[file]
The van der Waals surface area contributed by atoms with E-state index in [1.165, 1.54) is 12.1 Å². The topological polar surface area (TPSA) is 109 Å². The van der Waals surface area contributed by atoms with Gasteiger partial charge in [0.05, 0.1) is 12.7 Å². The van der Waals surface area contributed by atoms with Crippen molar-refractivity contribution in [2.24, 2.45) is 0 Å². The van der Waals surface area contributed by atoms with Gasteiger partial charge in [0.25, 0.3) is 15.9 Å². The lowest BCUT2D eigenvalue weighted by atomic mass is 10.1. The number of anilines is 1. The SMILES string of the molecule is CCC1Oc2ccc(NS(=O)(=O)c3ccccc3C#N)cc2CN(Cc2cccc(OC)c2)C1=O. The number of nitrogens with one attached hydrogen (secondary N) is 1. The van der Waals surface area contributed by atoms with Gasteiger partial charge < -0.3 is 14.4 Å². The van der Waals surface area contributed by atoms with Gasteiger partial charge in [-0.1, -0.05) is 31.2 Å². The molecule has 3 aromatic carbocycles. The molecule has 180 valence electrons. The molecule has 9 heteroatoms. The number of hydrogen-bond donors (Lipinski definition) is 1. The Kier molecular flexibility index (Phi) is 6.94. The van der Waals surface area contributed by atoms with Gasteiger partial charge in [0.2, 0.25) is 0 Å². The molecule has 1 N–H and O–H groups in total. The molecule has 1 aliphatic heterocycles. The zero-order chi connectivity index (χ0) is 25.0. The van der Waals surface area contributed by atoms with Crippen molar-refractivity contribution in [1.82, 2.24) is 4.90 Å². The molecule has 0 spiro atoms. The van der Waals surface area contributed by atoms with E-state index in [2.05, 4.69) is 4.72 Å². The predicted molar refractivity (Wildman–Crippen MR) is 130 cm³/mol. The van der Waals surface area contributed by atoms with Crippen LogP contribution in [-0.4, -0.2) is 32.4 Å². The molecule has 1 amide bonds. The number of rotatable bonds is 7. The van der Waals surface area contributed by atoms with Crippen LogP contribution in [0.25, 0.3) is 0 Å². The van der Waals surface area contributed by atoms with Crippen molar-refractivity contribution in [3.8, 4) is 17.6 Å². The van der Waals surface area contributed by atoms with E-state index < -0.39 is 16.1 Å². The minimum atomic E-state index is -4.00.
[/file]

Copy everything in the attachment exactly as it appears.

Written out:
The van der Waals surface area contributed by atoms with E-state index in [1.165, 1.54) is 12.1 Å². The topological polar surface area (TPSA) is 109 Å². The van der Waals surface area contributed by atoms with Gasteiger partial charge in [0.05, 0.1) is 12.7 Å². The van der Waals surface area contributed by atoms with Crippen molar-refractivity contribution in [2.24, 2.45) is 0 Å². The van der Waals surface area contributed by atoms with Gasteiger partial charge in [0.25, 0.3) is 15.9 Å². The lowest BCUT2D eigenvalue weighted by atomic mass is 10.1. The number of anilines is 1. The SMILES string of the molecule is CCC1Oc2ccc(NS(=O)(=O)c3ccccc3C#N)cc2CN(Cc2cccc(OC)c2)C1=O. The number of nitrogens with one attached hydrogen (secondary N) is 1. The van der Waals surface area contributed by atoms with Gasteiger partial charge < -0.3 is 14.4 Å². The van der Waals surface area contributed by atoms with Gasteiger partial charge in [-0.1, -0.05) is 31.2 Å². The molecule has 3 aromatic carbocycles. The molecule has 180 valence electrons. The molecule has 9 heteroatoms. The number of hydrogen-bond donors (Lipinski definition) is 1. The Kier molecular flexibility index (Phi) is 6.94. The van der Waals surface area contributed by atoms with Gasteiger partial charge in [0.2, 0.25) is 0 Å². The molecule has 1 N–H and O–H groups in total. The molecule has 1 aliphatic heterocycles. The zero-order chi connectivity index (χ0) is 25.0. The van der Waals surface area contributed by atoms with Crippen molar-refractivity contribution in [1.82, 2.24) is 4.90 Å². The molecule has 0 spiro atoms. The van der Waals surface area contributed by atoms with E-state index in [2.05, 4.69) is 4.72 Å². The predicted molar refractivity (Wildman–Crippen MR) is 130 cm³/mol. The van der Waals surface area contributed by atoms with Crippen LogP contribution in [-0.4, -0.2) is 32.4 Å². The molecule has 1 amide bonds. The number of rotatable bonds is 7. The van der Waals surface area contributed by atoms with Crippen LogP contribution in [0.25, 0.3) is 0 Å². The van der Waals surface area contributed by atoms with Crippen molar-refractivity contribution in [3.8, 4) is 17.6 Å². The van der Waals surface area contributed by atoms with E-state index < -0.39 is 16.1 Å². The minimum atomic E-state index is -4.00.